"As to the figure of the earth it must necessarily be spherical.... If it were not so, the eclipses of the moon would not have such sections as they have. For in the configurations in the course of a month the deficient part takes all different shapes; it is straight, and concave, and convex; but in eclipses it always has the line of divisions convex; wherefore, since the moon is eclipsed in consequence of the interposition of the earth, the periphery of the earth must be the cause of this by having a spherical form. And again, from the appearance of the stars it is clear, not only that the earth is round, but that its size is not very large; for when we make a small removal to the south or the north, the circle of the horizon becomes palpably different, so that the stars overhead undergo a great change, and are not the same to those that travel in the north and to the south. For some stars are seen in Egypt or at Cyprus, but are not seen in the countries to the north of these; and the stars that in the north are visible while they make a complete circuit, there undergo a setting. So that from this it is manifest, not only that the form of the earth is round, but also that it is a part of a not very large sphere; for otherwise the difference would not be so obvious to persons making so small a change of place. Wherefore we may judge that those persons who connect the region in the neighborhood of the pillars of Hercules with that towards India, and who assert that in this way the sea is one, do not assert things very improbable. They confirm this conjecture moreover by the elephants, which are said to be of the same species towards each extreme; as if this circumstance was a consequence of the conjunction of the extremes. The mathematicians who try to calculate the measure of the circumference, make it amount to four hundred thousand stadia; whence we collect that the earth is not only spherical, but is not large compared with the magnitude of the other stars." But in giving full meed of praise to Aristotle for the promulgation of this doctrine of the sphericity of the earth, it must unfortunately be added that the conservative philosopher paused without taking one other important step. He could not accept, but, on the contrary, he expressly repudiated, the doctrine of the earth's motion. We have seen that this idea also was a part of the Pythagorean doctrine, and we shall have occasion to dwell more at length on this point in a succeeding chapter. It has even been contended by some critics that it was the adverse conviction of the Peripatetic philosopher which, more than any other single influence, tended to retard the progress of the true doctrine regarding the mechanism of the heavens. Aristotle accepted the sphericity of the earth, and that doctrine became a commonplace of scientific knowledge, and so continued throughout classical antiquity. But Aristotle rejected the doctrine of the earth's motion, and that doctrine, though promulgated actively by a few contemporaries and immediate successors of the Stagirite, was then doomed to sink out of view for more than a thousand years. If it be a correct assumption that the influence of Aristotle was, in a large measure, responsible for this result, then we shall perhaps not be far astray in assuming that the great founder of the Peripatetic school was, on the whole, more instrumental in retarding the progress of astronomical science that any other one man that ever lived. The field of science in which Aristotle was pre-eminently a pathfinder is zoology. His writings on natural history have largely been preserved, and they constitute by far the most important contribution to the subject that has come down to us from antiquity. They show us that Aristotle had gained possession of the widest range of facts regarding the animal kingdom, and, what is far more important, had attempted to classify these facts. In so doing he became the founder of systematic zoology. Aristotle's classification of the animal kingdom was known and studied throughout the Middle Ages, and, in fact, remained in vogue until superseded by that of Cuvier in the nineteenth century. It is not to be supposed that all the terms of Aristotle's classification originated with him. Some of the divisions are too patent to have escaped the observation of his predecessors. Thus, for example, the distinction between birds and fishes as separate classes of animals is so obvious that it must appeal to a child or to a savage. But the efforts of Aristotle extended, as we shall see, to less patent generalizations. At the very outset, his grand division of the animal kingdom into blood-bearing and bloodless animals implies a very broad and philosophical conception of the entire animal kingdom. The modern physiologist does not accept the classification, inasmuch as it is now known that colorless fluids perform the functions of blood for all the lower organisms. But the fact remains that Aristotle's grand divisions correspond to the grand divisions of the Lamarckian system--vertebrates and invertebrates-- which every one now accepts. Aristotle, as we have said, based his classification upon observation of the blood; Lamarck was guided by a study of the skeleton. The fact that such diverse points of view could direct the observer towards the same result gives, inferentially, a suggestive lesson in what the modern physiologist calls the homologies of parts of the organism. Aristotle divides his so-called blood-bearing animals into five classes: (1) Four-footed animals that bring forth their young alive; (2) birds; (3) egg-laying four- footed animals (including what modern naturalists call reptiles and amphibians); (4) whales and their allies; (5) fishes. This classification, as will be observed, is not so very far afield from the modern divisions into mammals, birds, reptiles, amphibians, and fishes. That Aristotle should have recognized the fundamental distinction between fishes and the fish- like whales, dolphins, and porpoises proves the far from superficial character of his studies. Aristotle knew that these animals breathe by means of lungs and that they produce living young. He recognized, therefore, their affinity with his first class of animals, even if he did not, like the modern naturalist, consider these affinities close enough to justify bringing the two types together into a single class. The bloodless animals were also divided by Aristotle into five classes--namely: (1) Cephalopoda (the octopus, cuttle-fish, etc.); (2) weak-shelled animals (crabs, etc.); (3) insects and their allies (including various forms, such as spiders and centipedes, which the modern classifier prefers to place by themselves); (4) hard-shelled animals (clams, oysters, snails, etc.); (5) a conglomerate group of marine forms, including star-fish, sea-urchins, and various anomalous forms that were regarded as linking the animal to the vegetable worlds. This classification of the lower forms of animal life continued in vogue until Cuvier substituted for it his famous grouping into articulates, mollusks, and radiates; which grouping in turn was in part superseded later in the nineteenth century. What Aristotle did for the animal kingdom his pupil, Theophrastus, did in some measure for the vegetable kingdom. Theophrastus, however, was much less a classifier than his master, and his work on botany, called The Natural History of Development, pays comparatively slight attention to theoretical questions. It deals largely with such practicalities as the making of charcoal, of pitch, and of resin, and the effects of various plants on the animal organism when taken as foods or as medicines. In this regard the work of Theophrastus, is more nearly akin to the natural history of the famous Roman compiler, Pliny. It remained, however, throughout antiquity as the most important work on its subject, and it entitles Theophrastus to be called the "father of botany." Theophrastus deals also with the mineral kingdom after much the same fashion, and here again his work is the most notable that was produced in antiquity.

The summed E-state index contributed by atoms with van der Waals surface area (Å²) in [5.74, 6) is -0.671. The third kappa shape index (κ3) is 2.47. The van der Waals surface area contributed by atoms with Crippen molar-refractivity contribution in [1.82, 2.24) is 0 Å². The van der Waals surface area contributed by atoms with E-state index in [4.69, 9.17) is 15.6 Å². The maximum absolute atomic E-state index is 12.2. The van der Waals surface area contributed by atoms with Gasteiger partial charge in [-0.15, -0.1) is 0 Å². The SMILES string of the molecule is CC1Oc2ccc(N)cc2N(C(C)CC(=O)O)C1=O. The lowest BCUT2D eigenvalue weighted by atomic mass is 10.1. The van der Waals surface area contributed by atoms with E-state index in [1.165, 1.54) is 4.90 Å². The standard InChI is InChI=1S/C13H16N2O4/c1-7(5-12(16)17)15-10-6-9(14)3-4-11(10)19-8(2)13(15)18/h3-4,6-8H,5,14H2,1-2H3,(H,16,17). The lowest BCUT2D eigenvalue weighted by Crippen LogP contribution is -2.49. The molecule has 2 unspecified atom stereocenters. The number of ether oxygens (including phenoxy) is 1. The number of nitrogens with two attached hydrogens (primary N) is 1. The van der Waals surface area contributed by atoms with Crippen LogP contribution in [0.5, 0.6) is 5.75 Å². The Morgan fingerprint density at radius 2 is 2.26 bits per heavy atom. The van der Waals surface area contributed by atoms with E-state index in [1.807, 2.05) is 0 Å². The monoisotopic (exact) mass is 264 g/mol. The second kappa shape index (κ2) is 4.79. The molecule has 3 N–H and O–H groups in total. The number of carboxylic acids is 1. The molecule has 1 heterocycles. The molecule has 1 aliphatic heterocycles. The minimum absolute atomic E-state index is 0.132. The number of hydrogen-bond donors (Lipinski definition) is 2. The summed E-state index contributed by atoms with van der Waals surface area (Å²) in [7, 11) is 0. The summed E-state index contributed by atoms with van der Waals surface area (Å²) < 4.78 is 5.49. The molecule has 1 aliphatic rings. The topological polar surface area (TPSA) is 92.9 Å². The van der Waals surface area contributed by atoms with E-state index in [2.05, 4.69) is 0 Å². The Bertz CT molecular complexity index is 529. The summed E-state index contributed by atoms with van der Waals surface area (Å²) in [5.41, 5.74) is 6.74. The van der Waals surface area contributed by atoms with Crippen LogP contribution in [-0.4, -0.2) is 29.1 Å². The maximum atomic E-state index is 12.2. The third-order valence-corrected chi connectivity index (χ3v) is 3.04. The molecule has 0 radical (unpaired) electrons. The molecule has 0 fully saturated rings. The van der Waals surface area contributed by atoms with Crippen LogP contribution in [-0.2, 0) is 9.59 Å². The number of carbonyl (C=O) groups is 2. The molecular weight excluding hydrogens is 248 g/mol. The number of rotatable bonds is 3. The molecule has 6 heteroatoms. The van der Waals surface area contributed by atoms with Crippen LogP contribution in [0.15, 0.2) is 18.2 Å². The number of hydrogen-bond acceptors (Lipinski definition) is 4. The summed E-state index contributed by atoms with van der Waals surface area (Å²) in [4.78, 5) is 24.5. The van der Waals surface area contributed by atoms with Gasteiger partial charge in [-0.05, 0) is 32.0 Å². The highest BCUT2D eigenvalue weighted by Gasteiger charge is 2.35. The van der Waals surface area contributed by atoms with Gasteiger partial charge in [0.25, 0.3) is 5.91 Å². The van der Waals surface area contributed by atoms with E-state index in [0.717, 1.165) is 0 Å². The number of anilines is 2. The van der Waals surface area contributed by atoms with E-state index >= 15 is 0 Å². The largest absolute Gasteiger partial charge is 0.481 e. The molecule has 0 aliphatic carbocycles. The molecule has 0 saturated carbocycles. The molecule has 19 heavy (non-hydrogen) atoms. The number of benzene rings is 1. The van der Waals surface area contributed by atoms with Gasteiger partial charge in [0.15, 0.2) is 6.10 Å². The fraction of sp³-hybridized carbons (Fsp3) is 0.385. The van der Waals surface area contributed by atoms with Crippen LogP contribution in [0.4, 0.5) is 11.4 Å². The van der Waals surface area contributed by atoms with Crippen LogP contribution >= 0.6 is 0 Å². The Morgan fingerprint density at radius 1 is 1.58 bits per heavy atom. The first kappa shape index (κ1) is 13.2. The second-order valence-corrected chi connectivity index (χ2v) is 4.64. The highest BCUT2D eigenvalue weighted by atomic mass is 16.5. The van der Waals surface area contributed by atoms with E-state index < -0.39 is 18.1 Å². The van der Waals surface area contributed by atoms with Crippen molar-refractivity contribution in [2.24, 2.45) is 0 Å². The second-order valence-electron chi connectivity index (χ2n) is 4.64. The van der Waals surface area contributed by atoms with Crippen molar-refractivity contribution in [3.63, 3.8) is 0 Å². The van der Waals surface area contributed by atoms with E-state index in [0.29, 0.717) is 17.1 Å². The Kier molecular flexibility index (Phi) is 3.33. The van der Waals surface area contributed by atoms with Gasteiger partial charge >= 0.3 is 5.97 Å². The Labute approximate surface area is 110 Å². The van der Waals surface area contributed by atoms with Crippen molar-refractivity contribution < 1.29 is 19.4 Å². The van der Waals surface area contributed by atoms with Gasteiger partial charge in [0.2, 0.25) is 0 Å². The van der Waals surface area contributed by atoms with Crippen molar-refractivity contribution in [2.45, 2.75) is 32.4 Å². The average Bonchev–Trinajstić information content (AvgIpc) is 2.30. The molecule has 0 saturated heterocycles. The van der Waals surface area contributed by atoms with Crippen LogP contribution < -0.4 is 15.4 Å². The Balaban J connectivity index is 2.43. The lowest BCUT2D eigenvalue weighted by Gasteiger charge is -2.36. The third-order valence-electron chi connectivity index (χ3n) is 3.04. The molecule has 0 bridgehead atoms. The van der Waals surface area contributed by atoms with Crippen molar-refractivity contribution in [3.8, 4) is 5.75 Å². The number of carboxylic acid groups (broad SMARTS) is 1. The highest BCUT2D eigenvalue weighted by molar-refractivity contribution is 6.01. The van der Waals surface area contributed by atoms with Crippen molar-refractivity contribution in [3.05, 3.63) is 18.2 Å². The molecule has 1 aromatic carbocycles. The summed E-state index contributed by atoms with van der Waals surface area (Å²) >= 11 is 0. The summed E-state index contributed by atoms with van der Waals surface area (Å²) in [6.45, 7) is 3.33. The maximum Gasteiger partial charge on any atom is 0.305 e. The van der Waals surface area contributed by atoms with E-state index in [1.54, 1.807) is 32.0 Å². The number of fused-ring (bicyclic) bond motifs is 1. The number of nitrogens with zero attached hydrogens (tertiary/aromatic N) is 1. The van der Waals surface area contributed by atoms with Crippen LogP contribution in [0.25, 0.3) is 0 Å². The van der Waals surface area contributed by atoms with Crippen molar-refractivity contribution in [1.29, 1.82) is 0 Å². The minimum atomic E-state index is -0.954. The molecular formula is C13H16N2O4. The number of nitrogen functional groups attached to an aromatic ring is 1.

IX. GREEK SCIENCE OF THE ALEXANDRIAN OR HELLENISTIC PERIOD We are entering now upon the most important scientific epoch of antiquity. When Aristotle and Theophrastus passed from the scene, Athens ceased to be in any sense the scientific centre of the world. That city still retained its reminiscent glory, and cannot be ignored in the history of culture, but no great scientific leader was ever again to be born or to take up his permanent abode within the confines of Greece proper. With almost cataclysmic suddenness, a new intellectual centre appeared on the south shore of the Mediterranean. This was the city of Alexandria, a city which Alexander the Great had founded during his brief visit to Egypt, and which became the capital of Ptolemy Soter when he chose Egypt as his portion of the dismembered empire of the great Macedonian. Ptolemy had been with his master in the East, and was with him in Babylonia when he died. He had therefore come personally in contact with Babylonian civilization, and we cannot doubt that this had a most important influence upon his life, and through him upon the new civilization of the West. In point of culture, Alexandria must be regarded as the successor of Babylon, scarcely less directly than of Greece. Following the Babylonian model, Ptolemy erected a great museum and began collecting a library. Before his death it was said that he had collected no fewer than two hundred thousand manuscripts. He had gathered also a company of great teachers and founded a school of science which, as has just been said, made Alexandria the culture-centre of the world. Athens in the day of her prime had known nothing quite like this. Such private citizens as Aristotle are known to have had libraries, but there were no great public collections of books in Athens, or in any other part of the Greek domain, until Ptolemy founded his famous library. As is well known, such libraries had existed in Babylonia for thousands of years. The character which the Ptolemaic epoch took on was no doubt due to Babylonian influence, but quite as much to the personal experience of Ptolemy himself as an explorer in the Far East. The marvellous conquering journey of Alexander had enormously widened the horizon of the Greek geographer, and stimulated the imagination of all ranks of the people, It was but natural, then, that geography and its parent science astronomy should occupy the attention of the best minds in this succeeding epoch. In point of fact, such a company of star-gazers and earth-measurers came upon the scene in this third century B.C. as had never before existed anywhere in the world. The whole trend of the time was towards mechanics. It was as if the greatest thinkers had squarely faced about from the attitude of the mystical philosophers of the preceding century, and had set themselves the task of solving all the mechanical riddles of the universe, They no longer troubled themselves about problems of "being" and "becoming"; they gave but little heed to metaphysical subtleties; they demanded that their thoughts should be gauged by objective realities. Hence there arose a succession of great geometers, and their conceptions were applied to the construction of new mechanical contrivances on the one hand, and to the elaboration of theories of sidereal mechanics on the other. The wonderful company of men who performed the feats that are about to be recorded did not all find their home in Alexandria, to be sure; but they all came more or less under the Alexandrian influence. We shall see that there are two other important centres; one out in Sicily, almost at the confines of the Greek territory in the west; the other in Asia Minor, notably on the island of Samos--the island which, it will be recalled, was at an earlier day the birthplace of Pythagoras. But whereas in the previous century colonists from the confines of the civilized world came to Athens, now all eyes turned towards Alexandria, and so improved were the facilities for communication that no doubt the discoveries of one coterie of workers were known to all the others much more quickly than had ever been possible before. We learn, for example, that the studies of Aristarchus of Samos were definitely known to Archimedes of Syracuse, out in Sicily. Indeed, as we shall see, it is through a chance reference preserved in one of the writings of Archimedes that one of the most important speculations of Aristarchus is made known to us. This illustrates sufficiently the intercommunication through which the thought of the Alexandrian epoch was brought into a single channel. We no longer, as in the day of the earlier schools of Greek philosophy, have isolated groups of thinkers. The scientific drama is now played out upon a single stage; and if we pass, as we shall in the present chapter, from Alexandria to Syracuse and from Syracuse to Samos, the shift of scenes does no violence to the dramatic unities. Notwithstanding the number of great workers who were not properly Alexandrians, none the less the epoch is with propriety termed Alexandrian. Not merely in the third century B.C., but throughout the lapse of at least four succeeding centuries, the city of Alexander and the Ptolemies continued to hold its place as the undisputed culture-centre of the world. During that period Rome rose to its pinnacle of glory and began to decline, without ever challenging the intellectual supremacy of the Egyptian city. We shall see, in a later chapter, that the Alexandrian influences were passed on to the Mohammedan conquerors, and every one is aware that when Alexandria was finally overthrown its place was taken by another Greek city, Byzantium or Constantinople. But that transfer did not occur until Alexandria had enjoyed a longer period of supremacy as an intellectual centre than had perhaps ever before been granted to any city, with the possible exception of Babylon.